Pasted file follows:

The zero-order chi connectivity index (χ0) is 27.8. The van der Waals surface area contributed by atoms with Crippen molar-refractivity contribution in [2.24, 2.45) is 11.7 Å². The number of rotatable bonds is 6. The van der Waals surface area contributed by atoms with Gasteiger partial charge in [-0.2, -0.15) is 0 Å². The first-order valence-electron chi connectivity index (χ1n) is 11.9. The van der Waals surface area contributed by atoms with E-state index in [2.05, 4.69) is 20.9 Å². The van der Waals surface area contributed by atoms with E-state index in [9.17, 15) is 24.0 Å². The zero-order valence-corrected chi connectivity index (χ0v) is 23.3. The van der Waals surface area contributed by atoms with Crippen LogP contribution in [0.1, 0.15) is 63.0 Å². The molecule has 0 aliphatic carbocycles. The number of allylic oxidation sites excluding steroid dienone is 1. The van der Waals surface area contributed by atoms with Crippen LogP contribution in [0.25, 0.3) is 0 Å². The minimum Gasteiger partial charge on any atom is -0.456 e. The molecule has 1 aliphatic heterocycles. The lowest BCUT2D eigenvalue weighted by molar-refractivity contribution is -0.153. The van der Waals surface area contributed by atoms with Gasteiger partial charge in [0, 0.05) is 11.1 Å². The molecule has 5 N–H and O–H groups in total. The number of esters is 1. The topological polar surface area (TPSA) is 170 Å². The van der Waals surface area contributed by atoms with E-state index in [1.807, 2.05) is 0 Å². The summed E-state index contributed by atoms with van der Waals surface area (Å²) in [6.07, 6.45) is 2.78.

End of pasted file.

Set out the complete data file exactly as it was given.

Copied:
The zero-order chi connectivity index (χ0) is 27.8. The van der Waals surface area contributed by atoms with Crippen molar-refractivity contribution in [2.24, 2.45) is 11.7 Å². The number of rotatable bonds is 6. The van der Waals surface area contributed by atoms with Gasteiger partial charge in [-0.2, -0.15) is 0 Å². The first-order valence-electron chi connectivity index (χ1n) is 11.9. The van der Waals surface area contributed by atoms with E-state index in [2.05, 4.69) is 20.9 Å². The van der Waals surface area contributed by atoms with E-state index in [9.17, 15) is 24.0 Å². The zero-order valence-corrected chi connectivity index (χ0v) is 23.3. The van der Waals surface area contributed by atoms with Crippen LogP contribution in [0.1, 0.15) is 63.0 Å². The molecule has 0 aliphatic carbocycles. The number of allylic oxidation sites excluding steroid dienone is 1. The van der Waals surface area contributed by atoms with Crippen LogP contribution in [0.25, 0.3) is 0 Å². The minimum Gasteiger partial charge on any atom is -0.456 e. The molecule has 1 aliphatic heterocycles. The lowest BCUT2D eigenvalue weighted by molar-refractivity contribution is -0.153. The van der Waals surface area contributed by atoms with Gasteiger partial charge in [0, 0.05) is 11.1 Å². The molecule has 5 N–H and O–H groups in total. The number of esters is 1. The topological polar surface area (TPSA) is 170 Å². The van der Waals surface area contributed by atoms with E-state index in [1.807, 2.05) is 0 Å². The summed E-state index contributed by atoms with van der Waals surface area (Å²) in [6.07, 6.45) is 2.78.